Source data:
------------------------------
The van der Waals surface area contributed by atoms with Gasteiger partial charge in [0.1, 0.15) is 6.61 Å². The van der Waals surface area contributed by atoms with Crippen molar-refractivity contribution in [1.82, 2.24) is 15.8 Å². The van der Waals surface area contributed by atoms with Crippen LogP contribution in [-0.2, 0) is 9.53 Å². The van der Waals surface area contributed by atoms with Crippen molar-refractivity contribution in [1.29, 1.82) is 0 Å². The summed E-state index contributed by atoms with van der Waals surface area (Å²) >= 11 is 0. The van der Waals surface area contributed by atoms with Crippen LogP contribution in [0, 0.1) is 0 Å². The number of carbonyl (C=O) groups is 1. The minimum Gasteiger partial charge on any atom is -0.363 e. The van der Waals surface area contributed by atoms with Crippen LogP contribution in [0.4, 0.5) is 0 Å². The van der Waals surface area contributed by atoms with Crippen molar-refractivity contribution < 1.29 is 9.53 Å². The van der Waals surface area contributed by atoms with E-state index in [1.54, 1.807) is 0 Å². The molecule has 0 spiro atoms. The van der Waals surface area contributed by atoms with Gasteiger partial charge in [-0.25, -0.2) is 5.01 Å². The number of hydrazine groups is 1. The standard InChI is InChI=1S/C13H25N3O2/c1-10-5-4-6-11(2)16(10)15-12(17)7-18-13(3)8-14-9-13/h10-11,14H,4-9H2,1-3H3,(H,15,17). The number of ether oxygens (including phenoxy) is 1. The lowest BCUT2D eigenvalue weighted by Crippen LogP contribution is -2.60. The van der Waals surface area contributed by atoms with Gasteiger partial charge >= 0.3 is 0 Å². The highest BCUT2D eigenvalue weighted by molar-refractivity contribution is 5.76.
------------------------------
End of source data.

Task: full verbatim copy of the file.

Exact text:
The van der Waals surface area contributed by atoms with Gasteiger partial charge in [0.1, 0.15) is 6.61 Å². The van der Waals surface area contributed by atoms with Crippen molar-refractivity contribution in [1.82, 2.24) is 15.8 Å². The van der Waals surface area contributed by atoms with Crippen LogP contribution in [-0.2, 0) is 9.53 Å². The van der Waals surface area contributed by atoms with Crippen molar-refractivity contribution in [1.29, 1.82) is 0 Å². The summed E-state index contributed by atoms with van der Waals surface area (Å²) >= 11 is 0. The van der Waals surface area contributed by atoms with Crippen LogP contribution in [0, 0.1) is 0 Å². The number of carbonyl (C=O) groups is 1. The minimum Gasteiger partial charge on any atom is -0.363 e. The van der Waals surface area contributed by atoms with Crippen LogP contribution in [0.4, 0.5) is 0 Å². The van der Waals surface area contributed by atoms with Crippen molar-refractivity contribution < 1.29 is 9.53 Å². The van der Waals surface area contributed by atoms with E-state index in [1.54, 1.807) is 0 Å². The molecule has 0 spiro atoms. The van der Waals surface area contributed by atoms with Gasteiger partial charge in [-0.25, -0.2) is 5.01 Å². The number of hydrazine groups is 1. The standard InChI is InChI=1S/C13H25N3O2/c1-10-5-4-6-11(2)16(10)15-12(17)7-18-13(3)8-14-9-13/h10-11,14H,4-9H2,1-3H3,(H,15,17). The number of ether oxygens (including phenoxy) is 1. The lowest BCUT2D eigenvalue weighted by Crippen LogP contribution is -2.60. The van der Waals surface area contributed by atoms with Gasteiger partial charge >= 0.3 is 0 Å². The highest BCUT2D eigenvalue weighted by molar-refractivity contribution is 5.76.